Sen. Kirsten Gillibrand, D-N.Y., was one of three senators Tuesday unveiling a measure to end the federal prohibition of medical marijuana, leaving states to decide legality for themselves without fear of federal prosecution.
Flanked at a Capitol news conference by an array of individuals with disabilities and family members, Gillibrand said "they are simply asking Congress to do its job, take care of American kids.''
Co-sponsoring the Compassionate Access, Research Expansion and Respect States (CARERS) Act were Sens. Rand Paul, R-Ky., and Cory Booker, D-N.J.
The three senators pointed to evidence that marijuana is helpful in alleviating the discomforts of chronic diseases such as multiple sclerosis, cancer, glaucoma and epilepsy -- notwithstanding its status as a DEA Schedule I drug, the top danger category that includes heroin, LSD and ecstasy.
"We don't want doctors to be punished for simply trying to help people,'' said Paul, himself a physician and possible 2016 Republican presidential contender.
Medical marijuana is in varying degrees legal in the District of Columbia and 23 states, including New York and Connecticut.
Under New York's Compassionate Care Act, signed into law by Gov. Cuomo last year, five licensed operators can each operate four dispensaries -- a total of 20 outlets in a state with a population of nearly 20 million. In addition, the law bans consumption of medical marijuana through smoking.
Under Connecticut's law, signed by Gov. Dannel P. Malloy in 2012, 2,600 residents have been certified for medical marijuana treatment to help control a variety of ailments including cancer, glaucoma, HIV/AIDS, Parkinson's disease and multiple sclerosis. Last month, state officials said they would add three new ailments to the list of diseases treatable through medical marijuana.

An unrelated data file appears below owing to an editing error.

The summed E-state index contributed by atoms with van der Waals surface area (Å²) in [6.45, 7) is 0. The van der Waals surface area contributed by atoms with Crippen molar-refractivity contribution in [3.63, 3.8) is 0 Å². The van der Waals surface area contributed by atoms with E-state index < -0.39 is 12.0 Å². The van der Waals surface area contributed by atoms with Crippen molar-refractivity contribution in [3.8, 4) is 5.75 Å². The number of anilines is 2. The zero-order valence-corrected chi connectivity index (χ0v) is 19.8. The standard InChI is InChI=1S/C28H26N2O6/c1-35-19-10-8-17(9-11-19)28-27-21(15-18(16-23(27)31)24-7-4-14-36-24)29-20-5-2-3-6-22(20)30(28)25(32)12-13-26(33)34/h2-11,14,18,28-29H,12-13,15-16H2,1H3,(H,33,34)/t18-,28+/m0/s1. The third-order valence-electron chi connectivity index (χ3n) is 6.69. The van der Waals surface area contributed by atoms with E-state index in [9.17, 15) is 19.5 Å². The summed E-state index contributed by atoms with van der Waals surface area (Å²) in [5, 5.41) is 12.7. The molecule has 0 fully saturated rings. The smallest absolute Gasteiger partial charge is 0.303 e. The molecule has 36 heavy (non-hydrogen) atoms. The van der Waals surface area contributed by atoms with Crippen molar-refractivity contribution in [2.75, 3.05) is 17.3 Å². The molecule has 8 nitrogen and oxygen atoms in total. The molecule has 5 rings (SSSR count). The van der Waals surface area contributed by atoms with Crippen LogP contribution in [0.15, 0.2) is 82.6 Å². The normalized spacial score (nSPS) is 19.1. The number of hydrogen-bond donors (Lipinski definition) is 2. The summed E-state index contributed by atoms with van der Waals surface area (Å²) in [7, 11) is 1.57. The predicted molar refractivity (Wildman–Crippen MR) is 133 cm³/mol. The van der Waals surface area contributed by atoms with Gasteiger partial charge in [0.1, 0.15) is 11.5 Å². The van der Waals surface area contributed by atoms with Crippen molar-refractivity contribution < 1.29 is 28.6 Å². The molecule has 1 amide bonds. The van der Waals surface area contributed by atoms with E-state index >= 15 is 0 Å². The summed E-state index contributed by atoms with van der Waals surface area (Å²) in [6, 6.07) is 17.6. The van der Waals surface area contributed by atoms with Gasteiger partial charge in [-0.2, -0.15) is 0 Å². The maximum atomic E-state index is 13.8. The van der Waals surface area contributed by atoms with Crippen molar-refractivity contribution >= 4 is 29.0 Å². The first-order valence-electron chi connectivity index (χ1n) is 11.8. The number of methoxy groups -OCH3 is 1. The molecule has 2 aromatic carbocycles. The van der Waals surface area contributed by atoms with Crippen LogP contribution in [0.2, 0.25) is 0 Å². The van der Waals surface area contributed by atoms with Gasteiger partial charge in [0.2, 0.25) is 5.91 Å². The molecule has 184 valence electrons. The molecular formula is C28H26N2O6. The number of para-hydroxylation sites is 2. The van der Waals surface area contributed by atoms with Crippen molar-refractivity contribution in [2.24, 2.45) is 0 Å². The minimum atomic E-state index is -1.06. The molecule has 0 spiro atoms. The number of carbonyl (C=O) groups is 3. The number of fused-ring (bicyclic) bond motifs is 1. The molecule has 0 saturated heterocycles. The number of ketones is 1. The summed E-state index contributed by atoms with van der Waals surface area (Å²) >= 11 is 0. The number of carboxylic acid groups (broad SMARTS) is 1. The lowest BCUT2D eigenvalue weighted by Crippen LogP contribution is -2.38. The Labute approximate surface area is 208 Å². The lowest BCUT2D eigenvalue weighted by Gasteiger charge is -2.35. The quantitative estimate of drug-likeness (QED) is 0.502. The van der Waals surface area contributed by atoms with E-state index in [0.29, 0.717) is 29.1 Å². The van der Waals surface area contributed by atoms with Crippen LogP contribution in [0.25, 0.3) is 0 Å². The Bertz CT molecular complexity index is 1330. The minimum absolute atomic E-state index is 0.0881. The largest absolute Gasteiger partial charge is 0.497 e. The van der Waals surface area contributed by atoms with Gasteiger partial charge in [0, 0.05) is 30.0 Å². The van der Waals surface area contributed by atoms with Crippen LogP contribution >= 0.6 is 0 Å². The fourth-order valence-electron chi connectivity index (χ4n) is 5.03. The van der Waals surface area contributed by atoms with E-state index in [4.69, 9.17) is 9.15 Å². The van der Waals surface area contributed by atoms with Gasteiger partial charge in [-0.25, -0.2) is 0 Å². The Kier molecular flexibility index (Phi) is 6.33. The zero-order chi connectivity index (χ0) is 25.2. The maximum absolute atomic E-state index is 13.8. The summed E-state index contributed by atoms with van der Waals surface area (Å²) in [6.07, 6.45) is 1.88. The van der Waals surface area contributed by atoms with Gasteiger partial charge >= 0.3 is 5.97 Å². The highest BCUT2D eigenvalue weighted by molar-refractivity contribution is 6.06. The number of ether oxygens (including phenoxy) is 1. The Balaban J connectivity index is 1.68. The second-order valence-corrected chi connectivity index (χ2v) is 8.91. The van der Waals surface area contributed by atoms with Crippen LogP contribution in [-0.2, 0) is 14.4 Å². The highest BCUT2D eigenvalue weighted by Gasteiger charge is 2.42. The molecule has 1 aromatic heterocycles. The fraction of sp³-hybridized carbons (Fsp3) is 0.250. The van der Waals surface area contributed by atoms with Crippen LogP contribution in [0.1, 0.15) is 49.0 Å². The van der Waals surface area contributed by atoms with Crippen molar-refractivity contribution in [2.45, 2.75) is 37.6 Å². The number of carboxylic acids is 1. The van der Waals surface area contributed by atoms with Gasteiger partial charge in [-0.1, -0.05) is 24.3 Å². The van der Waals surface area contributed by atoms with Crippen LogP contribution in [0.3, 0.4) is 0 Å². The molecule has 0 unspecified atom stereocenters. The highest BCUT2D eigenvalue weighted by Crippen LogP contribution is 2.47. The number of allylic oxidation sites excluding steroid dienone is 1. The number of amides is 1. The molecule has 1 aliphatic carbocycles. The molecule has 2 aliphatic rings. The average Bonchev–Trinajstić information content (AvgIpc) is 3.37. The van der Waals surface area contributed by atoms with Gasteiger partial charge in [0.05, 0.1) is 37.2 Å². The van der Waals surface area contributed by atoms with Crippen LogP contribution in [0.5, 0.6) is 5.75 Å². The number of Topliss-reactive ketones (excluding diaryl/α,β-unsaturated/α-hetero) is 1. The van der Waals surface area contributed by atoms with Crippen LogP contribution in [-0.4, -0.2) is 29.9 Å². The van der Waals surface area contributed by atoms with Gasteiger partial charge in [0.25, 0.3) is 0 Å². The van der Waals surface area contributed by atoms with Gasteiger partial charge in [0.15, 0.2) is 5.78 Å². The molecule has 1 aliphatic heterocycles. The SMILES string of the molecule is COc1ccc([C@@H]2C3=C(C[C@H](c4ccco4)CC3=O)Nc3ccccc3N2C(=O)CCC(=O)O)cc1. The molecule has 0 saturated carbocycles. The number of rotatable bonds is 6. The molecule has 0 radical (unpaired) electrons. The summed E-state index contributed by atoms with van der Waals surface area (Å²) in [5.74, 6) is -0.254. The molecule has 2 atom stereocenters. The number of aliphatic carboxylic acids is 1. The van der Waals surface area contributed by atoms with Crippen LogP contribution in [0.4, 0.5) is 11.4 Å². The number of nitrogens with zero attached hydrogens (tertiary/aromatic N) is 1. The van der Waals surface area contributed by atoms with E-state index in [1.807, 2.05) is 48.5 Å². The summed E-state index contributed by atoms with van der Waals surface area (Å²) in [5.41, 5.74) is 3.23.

Connecticut's six legal dispensaries are supplied by four licensed growers.
The CARERS Act would place marijuana on the DEA's Schedule II drug list along with cocaine, methamphetamine and addictive opioids such as OxyContin. The designation would permit research into marijuana's medical efficacy. By contrast, a Schedule I designation means a drug has "no currently accepted medical use.''
The Obama administration has gone back and forth on purveyors of medical marijuana, but now is shying away from prosecuting any such cases.
The law would not force states to accept medical marijuana, but would clarify that dispensaries and users in states that have legalized marijuana for medical purposes would not face federal sanctions.
For veterans, the law would allow VA doctors to prescribe marijuana for treatment purposes.
It would also lift federal bars to the medical marijuana industry's use of banking and credit cards, requiring purveyors to conduct their businesses in cash only.
"This is clearly a case of ideology getting in the way of scientific progress,'' Gillibrand said. "The government should not prevent doctors from prescribing medicine that has been shown to work.''
The proposal faces an uphill climb in Congress, particularly in the House where conservative Republicans are locked in combat with the District of Columbia over D.C.'s law legalizing marijuana.
Gillibrand suggested the plight of families and individuals in need of medical marijuana ultimately would trump Senate opposition.
"I dare any senator to speak to the patients here and say they don't deserve the medicine their doctors have prescribed,'' she said.
She also attempted to debunk the common image used by opponents of aging weed-smokers using sore shoulders and other minor ailments as guises for obtaining legal pot.
One cannabis-based oil, cannabidiol, does not cause a "high,'' Gillibrand said, and has been shown to be effective against seizures.
Among those joining Gillibrand and the other senators was Kate Hintz of North Salem, N.Y., and her four-year-old daughter, Morgan, who suffers from a form of epilepsy.
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